THE AMERICAN ERYCIBEAE (CONVOLVULACEAE): MARIPA, DICRANOSTYLES, AND LYSIOSTYLES I. SYSTEMATICS1 DANIEL F. AUSTIN2 ABSTRACT Studies of morphology, anatomy, ecology, phenology, cytology, palynology, phytogeog-raphy, and an analysis of related genera fonn the basis of a major tribal re-arrangement in the Convolvulaceae, and a systematic study of the American members of the tribe Erycibeae. Detailed results of the palynological and anatomical studies will be reported later. Field studies in Peru, Venezuela, Guyana, and Brazil, along with greenhouse grown plants from Brazil and Panama have aided in the understanding of some of the biological relationships of the taxa. Specimens, including types, from 23 major North and South American, and European herbaria have been utilized in this study, which has led to the recognition of eleven new taxa: one new subgenus, two new sections, three new subsections, five new species, two new varieties, and two new combinations. Keys, descriptions, typification, synonymy, and specimen citation are included for each taxon. The concept of the tribe Erycibeae has changed drastically since first con-ceived by Endlicher (1841) for the single genus Erycibe. Early workers con-sidered the southeastern Asian genus Erycibe distinct from the Convolbulaceae, and some thought it best allied with the Boraginaceae (Choisy, 1833). Hallier (1893) was the first to place the southeastern Asian genus Erycibe, the American genus Maripa, and the Malagasy genus Humbertia in the tribe Erycibeae. Al-though Bentham (1846) had recognized earlier the alliance between Maripa, Dicranostyles, and Lysiostyles, Meisner (1869), Peter (1891), Hallier (1893), Ooststroom (1953) and others did not. Most taxonomic studies of the Con-volvulaceae since Hallier have either followed his suggestions or have separated the genus Humbertia from the tribe (Pinchon, 1945, 1951). Only in 1964 were the concepts of the Erycibeae and the related Dicrano-styleae, both sensu Hallier, seriously questioned (Roberty, 1964). Although Roberty realized that the genera Dicranostyles and Lysiostyles, which had for-merly been placed in the Dicranostyleae (Meisner, 1869; Hallier, 1893), were related to Maripa and Erycibe, the general superficiality of his study led most readers to disregard his publication. There has been remarkably little study of these interesting genera since theywere first described. There have been two partial revisions of the genus Maripa(Gleason, 1929; Falcio, 1947), but neither was very thorough. Macbride (1959) 1Based on a dissertation submitted to the Graduate School of Washington University inpartial fulfillment of the requirements for the degree of Doctor of Philosophy. Assisted byNational Science Foundation Grant GB-5042, Air Force Office of Scientific Research ContractF44620-67-C-0055 (Walter H. Lewis principal investigator of both), the Governor AlacidNunes Fellowship awarded by the Partners of the Alliance Pari/Missouri, a Grant-in-Aid ofResearch from the Society of the Sigma Xi, and field trip funds supplied by the Museu Goeldiin Bel�m, Brazil. Numerous people assisted in various ways and their help is gratefullyacknowledged. Curators of the herbaria kindly permitted loans of their specimens for thisstudy, and their help is acknowledged. Publication partially supported by a grant from theDivision of Sponsored Research, Florida Atlantic University. 2 Herbarium, Department of Biological Sciences, Florida Atlantic University, Boca Raton,Florida 33432.ANN. MissouRI BOT. GARD. 60: 306-412. 1973.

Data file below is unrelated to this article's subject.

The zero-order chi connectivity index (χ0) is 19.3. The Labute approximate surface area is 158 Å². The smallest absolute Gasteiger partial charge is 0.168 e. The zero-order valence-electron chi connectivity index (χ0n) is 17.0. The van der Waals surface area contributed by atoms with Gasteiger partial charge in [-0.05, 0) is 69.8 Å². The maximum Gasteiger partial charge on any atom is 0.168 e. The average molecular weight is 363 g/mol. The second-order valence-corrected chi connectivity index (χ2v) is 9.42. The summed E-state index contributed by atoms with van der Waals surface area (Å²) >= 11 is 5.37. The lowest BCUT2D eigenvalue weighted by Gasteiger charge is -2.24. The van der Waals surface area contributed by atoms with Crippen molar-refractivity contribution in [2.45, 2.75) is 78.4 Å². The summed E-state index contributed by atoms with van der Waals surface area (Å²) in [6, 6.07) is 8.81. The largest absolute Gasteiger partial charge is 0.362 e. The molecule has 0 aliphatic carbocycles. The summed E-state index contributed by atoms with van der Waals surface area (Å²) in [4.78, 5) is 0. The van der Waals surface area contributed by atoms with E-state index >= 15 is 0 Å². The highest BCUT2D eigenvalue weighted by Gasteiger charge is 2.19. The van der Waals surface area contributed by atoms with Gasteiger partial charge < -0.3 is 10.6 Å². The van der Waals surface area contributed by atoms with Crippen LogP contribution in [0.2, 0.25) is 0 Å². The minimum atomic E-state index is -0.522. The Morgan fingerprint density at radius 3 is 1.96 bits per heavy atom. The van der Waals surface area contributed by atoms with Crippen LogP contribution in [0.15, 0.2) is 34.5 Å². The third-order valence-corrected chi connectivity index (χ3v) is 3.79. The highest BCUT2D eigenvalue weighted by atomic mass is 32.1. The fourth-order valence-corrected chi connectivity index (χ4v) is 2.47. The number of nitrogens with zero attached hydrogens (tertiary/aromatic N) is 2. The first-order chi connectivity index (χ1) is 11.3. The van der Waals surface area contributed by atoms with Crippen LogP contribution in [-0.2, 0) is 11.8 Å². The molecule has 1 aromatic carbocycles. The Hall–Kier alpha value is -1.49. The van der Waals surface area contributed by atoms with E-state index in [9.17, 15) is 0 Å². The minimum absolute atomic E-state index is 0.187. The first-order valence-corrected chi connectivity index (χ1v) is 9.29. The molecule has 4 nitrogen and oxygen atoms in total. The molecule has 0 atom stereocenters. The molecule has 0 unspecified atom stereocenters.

The American Erycibeae (Convolvulaceae): Maripa, Dicranostyles, and Lysiostyles I. Systematics

Daniel F Austin
Annals of the Missouri Botanical Garden 60: 306-412 (1973)

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